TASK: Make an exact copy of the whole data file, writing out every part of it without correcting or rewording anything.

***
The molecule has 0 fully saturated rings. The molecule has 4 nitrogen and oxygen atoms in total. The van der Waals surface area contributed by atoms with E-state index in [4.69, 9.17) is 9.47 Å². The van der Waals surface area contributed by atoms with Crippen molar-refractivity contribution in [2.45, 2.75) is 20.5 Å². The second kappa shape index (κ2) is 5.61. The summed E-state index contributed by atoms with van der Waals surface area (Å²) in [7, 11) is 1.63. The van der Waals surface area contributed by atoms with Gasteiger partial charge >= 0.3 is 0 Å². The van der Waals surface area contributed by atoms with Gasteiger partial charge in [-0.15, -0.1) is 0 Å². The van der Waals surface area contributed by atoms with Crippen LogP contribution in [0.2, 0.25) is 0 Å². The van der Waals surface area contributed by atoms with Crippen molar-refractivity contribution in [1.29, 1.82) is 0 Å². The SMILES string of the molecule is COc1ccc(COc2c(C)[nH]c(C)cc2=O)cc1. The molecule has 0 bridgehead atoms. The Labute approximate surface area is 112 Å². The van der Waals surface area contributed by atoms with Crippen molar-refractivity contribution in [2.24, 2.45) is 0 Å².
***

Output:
The molecule has 0 fully saturated rings. The molecule has 4 nitrogen and oxygen atoms in total. The van der Waals surface area contributed by atoms with E-state index in [4.69, 9.17) is 9.47 Å². The van der Waals surface area contributed by atoms with Crippen molar-refractivity contribution in [2.45, 2.75) is 20.5 Å². The second kappa shape index (κ2) is 5.61. The summed E-state index contributed by atoms with van der Waals surface area (Å²) in [7, 11) is 1.63. The van der Waals surface area contributed by atoms with Gasteiger partial charge >= 0.3 is 0 Å². The van der Waals surface area contributed by atoms with Gasteiger partial charge in [-0.15, -0.1) is 0 Å². The van der Waals surface area contributed by atoms with Crippen LogP contribution in [0.2, 0.25) is 0 Å². The van der Waals surface area contributed by atoms with Crippen molar-refractivity contribution in [1.29, 1.82) is 0 Å². The SMILES string of the molecule is COc1ccc(COc2c(C)[nH]c(C)cc2=O)cc1. The molecule has 0 bridgehead atoms. The Labute approximate surface area is 112 Å². The van der Waals surface area contributed by atoms with Crippen molar-refractivity contribution in [2.24, 2.45) is 0 Å².